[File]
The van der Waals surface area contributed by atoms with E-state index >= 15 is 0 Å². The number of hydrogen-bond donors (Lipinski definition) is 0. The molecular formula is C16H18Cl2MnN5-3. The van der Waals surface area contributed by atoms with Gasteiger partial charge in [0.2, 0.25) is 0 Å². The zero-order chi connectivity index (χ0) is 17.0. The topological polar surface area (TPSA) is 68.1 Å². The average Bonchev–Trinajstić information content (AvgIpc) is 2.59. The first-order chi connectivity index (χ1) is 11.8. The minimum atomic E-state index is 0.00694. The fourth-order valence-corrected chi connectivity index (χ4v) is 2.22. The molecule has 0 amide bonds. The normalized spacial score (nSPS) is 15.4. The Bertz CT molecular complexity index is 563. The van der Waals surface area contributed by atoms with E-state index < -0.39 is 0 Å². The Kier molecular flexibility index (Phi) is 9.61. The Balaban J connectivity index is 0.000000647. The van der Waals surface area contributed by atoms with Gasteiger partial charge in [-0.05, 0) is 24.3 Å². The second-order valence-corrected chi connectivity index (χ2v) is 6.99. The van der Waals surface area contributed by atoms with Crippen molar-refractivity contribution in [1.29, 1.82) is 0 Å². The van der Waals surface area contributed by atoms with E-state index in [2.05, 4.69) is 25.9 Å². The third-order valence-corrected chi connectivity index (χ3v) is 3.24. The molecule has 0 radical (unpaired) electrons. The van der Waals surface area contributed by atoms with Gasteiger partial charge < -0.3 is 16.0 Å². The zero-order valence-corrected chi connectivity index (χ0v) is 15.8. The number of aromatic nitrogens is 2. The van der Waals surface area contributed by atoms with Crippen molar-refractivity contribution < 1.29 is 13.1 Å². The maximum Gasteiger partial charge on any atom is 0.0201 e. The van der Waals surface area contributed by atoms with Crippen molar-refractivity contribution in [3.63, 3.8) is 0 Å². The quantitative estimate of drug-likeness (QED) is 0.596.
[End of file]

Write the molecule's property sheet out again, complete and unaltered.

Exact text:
The van der Waals surface area contributed by atoms with E-state index >= 15 is 0 Å². The number of hydrogen-bond donors (Lipinski definition) is 0. The molecular formula is C16H18Cl2MnN5-3. The van der Waals surface area contributed by atoms with Gasteiger partial charge in [0.2, 0.25) is 0 Å². The zero-order chi connectivity index (χ0) is 17.0. The topological polar surface area (TPSA) is 68.1 Å². The average Bonchev–Trinajstić information content (AvgIpc) is 2.59. The first-order chi connectivity index (χ1) is 11.8. The minimum atomic E-state index is 0.00694. The fourth-order valence-corrected chi connectivity index (χ4v) is 2.22. The molecule has 0 amide bonds. The normalized spacial score (nSPS) is 15.4. The Bertz CT molecular complexity index is 563. The van der Waals surface area contributed by atoms with E-state index < -0.39 is 0 Å². The Kier molecular flexibility index (Phi) is 9.61. The Balaban J connectivity index is 0.000000647. The van der Waals surface area contributed by atoms with Gasteiger partial charge in [-0.05, 0) is 24.3 Å². The second-order valence-corrected chi connectivity index (χ2v) is 6.99. The van der Waals surface area contributed by atoms with Crippen molar-refractivity contribution in [1.29, 1.82) is 0 Å². The van der Waals surface area contributed by atoms with E-state index in [2.05, 4.69) is 25.9 Å². The third-order valence-corrected chi connectivity index (χ3v) is 3.24. The molecule has 0 radical (unpaired) electrons. The van der Waals surface area contributed by atoms with Gasteiger partial charge < -0.3 is 16.0 Å². The zero-order valence-corrected chi connectivity index (χ0v) is 15.8. The number of aromatic nitrogens is 2. The van der Waals surface area contributed by atoms with Crippen molar-refractivity contribution < 1.29 is 13.1 Å². The maximum Gasteiger partial charge on any atom is 0.0201 e. The van der Waals surface area contributed by atoms with Crippen molar-refractivity contribution in [3.63, 3.8) is 0 Å². The quantitative estimate of drug-likeness (QED) is 0.596.